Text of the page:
“The longer we do it the less we do”
Graeme Schultz is a third generation apple orchardist from Forest Range in South Australia. Graeme and his wife Fiona were interested in healthy food and living for a long time prior to becoming certified Organic by NASAA, and they tried many techniques for organic or reduced chemical growing on the family property, before they eventually developed the confidence to make the conversion on their current property. Graeme has always said that this period of experimentation was very important before he could decide to convert. He says “I was not prepared to commit 100% until I was confident that we had all the answers necessary to make a go of it. Basically I was not prepared to gamble everything that the family had developed over three generations of heritage”.
Graeme did maintain an open mind to organic options and experimented with new technologies. He says “as a conventional grower we marketed insecticide free fruit, we adopted pheromone use for control of codling moth early and we used only organic fertilisers, such as poultry manure and clover.”
Graeme and Fiona then purchased a certified organic property nearby. This was not as easy a start as might be imagined, as the property contained many old and run-down trees and the old and new owners had a very different approach to both growing and marketing apples.
Graeme stresses the need to have answers before making the plunge. He says “I knew about apples, but I could not necessarily grow other produce organically - you must know what you are doing”.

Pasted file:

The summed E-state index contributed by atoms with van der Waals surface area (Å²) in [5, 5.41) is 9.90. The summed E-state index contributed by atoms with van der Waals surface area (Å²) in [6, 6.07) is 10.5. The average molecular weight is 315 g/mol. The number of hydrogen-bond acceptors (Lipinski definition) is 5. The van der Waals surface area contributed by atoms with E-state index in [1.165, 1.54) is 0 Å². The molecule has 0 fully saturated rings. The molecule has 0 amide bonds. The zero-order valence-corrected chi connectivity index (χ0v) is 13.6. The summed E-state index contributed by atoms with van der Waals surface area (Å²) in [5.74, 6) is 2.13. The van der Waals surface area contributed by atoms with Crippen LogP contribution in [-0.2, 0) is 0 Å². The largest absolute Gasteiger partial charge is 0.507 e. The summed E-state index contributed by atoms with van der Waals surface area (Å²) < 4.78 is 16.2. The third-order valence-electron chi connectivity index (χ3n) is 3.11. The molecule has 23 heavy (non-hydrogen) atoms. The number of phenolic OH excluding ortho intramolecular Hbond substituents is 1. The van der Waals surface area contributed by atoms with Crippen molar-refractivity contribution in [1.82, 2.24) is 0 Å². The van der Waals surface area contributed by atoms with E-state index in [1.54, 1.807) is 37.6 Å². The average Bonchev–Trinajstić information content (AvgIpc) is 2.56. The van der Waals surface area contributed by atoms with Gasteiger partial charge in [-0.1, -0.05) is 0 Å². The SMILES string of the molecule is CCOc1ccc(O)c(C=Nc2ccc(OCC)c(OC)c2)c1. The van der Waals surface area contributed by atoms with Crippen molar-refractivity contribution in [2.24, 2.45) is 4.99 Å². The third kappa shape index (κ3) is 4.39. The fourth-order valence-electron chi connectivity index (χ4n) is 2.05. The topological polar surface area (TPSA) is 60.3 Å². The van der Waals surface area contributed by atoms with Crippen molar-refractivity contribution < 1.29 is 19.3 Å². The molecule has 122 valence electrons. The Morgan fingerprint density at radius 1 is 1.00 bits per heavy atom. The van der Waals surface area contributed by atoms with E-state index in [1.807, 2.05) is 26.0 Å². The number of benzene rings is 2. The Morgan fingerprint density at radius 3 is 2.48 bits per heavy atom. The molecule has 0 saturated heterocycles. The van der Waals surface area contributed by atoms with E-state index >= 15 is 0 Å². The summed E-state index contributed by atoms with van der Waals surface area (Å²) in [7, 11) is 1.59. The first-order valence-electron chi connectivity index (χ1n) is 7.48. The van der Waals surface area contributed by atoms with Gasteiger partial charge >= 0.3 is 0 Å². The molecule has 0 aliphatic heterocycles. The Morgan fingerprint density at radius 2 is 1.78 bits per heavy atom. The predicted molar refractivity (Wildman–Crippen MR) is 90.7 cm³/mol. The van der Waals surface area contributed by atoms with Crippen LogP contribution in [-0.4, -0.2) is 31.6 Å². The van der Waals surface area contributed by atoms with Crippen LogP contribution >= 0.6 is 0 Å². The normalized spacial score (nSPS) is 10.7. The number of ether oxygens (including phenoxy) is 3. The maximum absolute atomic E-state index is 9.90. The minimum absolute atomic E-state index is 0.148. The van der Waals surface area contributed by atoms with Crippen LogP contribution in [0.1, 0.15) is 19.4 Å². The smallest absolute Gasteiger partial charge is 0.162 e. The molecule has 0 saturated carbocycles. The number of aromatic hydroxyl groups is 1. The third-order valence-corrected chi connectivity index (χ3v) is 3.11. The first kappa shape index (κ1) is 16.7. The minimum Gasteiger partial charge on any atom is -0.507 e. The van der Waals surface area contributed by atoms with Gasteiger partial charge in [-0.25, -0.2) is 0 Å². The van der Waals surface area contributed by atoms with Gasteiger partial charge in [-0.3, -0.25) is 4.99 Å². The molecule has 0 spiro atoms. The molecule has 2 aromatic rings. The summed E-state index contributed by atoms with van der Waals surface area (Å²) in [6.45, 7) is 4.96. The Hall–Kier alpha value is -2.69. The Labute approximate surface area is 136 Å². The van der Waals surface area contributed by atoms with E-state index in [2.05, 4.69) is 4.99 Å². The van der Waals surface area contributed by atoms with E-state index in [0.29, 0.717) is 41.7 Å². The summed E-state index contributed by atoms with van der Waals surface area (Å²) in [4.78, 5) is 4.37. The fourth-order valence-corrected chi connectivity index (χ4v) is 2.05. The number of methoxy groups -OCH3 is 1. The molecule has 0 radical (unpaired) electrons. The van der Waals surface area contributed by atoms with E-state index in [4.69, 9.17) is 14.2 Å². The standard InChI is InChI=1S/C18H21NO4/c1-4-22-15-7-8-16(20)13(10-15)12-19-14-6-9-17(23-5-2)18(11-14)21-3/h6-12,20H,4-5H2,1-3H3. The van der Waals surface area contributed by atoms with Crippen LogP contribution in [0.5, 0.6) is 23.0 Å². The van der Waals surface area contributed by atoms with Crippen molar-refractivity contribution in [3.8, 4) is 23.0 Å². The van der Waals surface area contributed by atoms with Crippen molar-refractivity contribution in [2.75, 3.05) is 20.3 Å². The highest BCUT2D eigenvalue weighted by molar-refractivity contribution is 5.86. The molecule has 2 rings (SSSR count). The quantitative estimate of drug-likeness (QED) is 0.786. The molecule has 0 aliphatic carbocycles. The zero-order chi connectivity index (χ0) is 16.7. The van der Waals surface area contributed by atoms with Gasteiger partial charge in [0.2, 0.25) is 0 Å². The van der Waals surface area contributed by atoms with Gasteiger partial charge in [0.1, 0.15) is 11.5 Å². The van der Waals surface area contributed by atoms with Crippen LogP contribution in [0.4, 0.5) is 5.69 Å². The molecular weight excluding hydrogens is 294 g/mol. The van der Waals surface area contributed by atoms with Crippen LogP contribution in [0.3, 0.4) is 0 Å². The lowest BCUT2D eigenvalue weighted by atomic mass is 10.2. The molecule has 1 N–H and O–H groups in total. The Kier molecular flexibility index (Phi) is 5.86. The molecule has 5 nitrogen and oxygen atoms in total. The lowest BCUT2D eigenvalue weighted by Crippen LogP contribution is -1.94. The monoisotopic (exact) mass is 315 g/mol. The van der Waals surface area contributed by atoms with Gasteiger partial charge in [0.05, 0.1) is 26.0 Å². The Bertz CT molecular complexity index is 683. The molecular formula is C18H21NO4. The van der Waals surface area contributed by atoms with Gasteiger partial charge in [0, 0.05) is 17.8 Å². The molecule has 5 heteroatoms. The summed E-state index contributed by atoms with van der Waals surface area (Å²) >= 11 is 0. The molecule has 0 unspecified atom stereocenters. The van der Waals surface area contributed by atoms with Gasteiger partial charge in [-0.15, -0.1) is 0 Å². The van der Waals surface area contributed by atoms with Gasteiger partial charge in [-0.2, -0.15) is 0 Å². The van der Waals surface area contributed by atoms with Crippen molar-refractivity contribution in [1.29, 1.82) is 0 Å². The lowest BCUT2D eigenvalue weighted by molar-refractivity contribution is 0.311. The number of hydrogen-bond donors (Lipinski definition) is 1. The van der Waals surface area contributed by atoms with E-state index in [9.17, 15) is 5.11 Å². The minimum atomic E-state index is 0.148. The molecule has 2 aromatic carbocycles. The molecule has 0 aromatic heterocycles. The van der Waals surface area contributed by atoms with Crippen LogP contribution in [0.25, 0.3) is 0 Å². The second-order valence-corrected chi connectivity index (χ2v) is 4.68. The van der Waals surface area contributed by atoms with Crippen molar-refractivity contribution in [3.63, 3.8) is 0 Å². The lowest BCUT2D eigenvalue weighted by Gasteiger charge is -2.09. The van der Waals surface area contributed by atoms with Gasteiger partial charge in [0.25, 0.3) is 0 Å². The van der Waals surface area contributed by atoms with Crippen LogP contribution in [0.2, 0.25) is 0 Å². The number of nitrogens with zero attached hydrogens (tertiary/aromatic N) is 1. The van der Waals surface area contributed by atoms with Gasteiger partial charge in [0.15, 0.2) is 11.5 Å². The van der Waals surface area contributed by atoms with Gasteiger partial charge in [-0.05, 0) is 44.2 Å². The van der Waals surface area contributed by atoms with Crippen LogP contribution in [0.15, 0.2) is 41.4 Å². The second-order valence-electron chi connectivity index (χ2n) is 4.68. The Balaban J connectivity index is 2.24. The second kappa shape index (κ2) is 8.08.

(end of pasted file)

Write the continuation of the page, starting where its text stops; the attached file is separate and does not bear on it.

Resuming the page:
The original organic property of 27 hectares includes some bushland and a large dam. About half of the old orchard was pushed and replanted with nearly 6,000 new trees. Graeme says “trees need to be healthy and this is too hard to achieve with old and diseased trees”. The varieties chosen were Abbas. Gala, Jonathon, Red and Golden Delicious, Granny Smith, Fuji and Pink Lady.
The new trees required a great deal of work under Graeme’s growing regime. They were all mulched by hand, although Graeme has now developed a mower that mows and lays flat all the grass. He says “this is the basis of our system. We grow grass to build mulch. We tried importing pea straw but we brought in too many problems with the straw. Now we encourage the grasses. The main cost is water, as it takes a lot to keep the grasses growing through the summer.”
Graeme says “we use different mowing options early and later in the season”. Graeme likes to cut tall grass with a hay-cutting action in the spring so that it will lay down flat. If you do not shred or mulch the grass at this stage it will last longer as a protective cover for the soil, and reduce water loss. In this form the mulch will protect and encourage soil organisms and surface dwelling insects too, and the mulch will be incorporated slowly into the soil while being transformed into humus from beneath.
Graeme found that other mowers mulch the grass down to a small size and it disappears too quickly, although he will use a ‘Perfect” mower if necessary later in the season. The mower has a retractable wheel that rides around trees, and allows the mower to work close up to the tree.
Flowers thrive between the apple trees
Lots of strawberry clover has been sown under the trees, but the grasses are all volunteers.
Graeme also spent long hours with the brushcutter, around new trees and within the tree row. He says “we find that this is the best method to preserve the row of mulch down the tree line.” We discuss at this point the skill and satisfaction which comes from hours of careful use of this tool, cutting so that the grass falls evenly and retains its length on the ground. Despite the satisfaction, doing this over 6,000 new trees was a daunting job. However Graeme is happy with the result. He still uses a brush-cutter as necessary in the orchard.
Now Graeme has the benefit of three generations of apple growing, ten years of early experimenting and a decade of successful organic growing. He says “We find the longer we are doing it, the less we do. We have now built up the system so we can tend towards letting things go and feel they balance out. Others will spray at the first sign of a problem but we can’t do that in organics. Anyway, the conventional growers will never know what might have happened without the sprays.”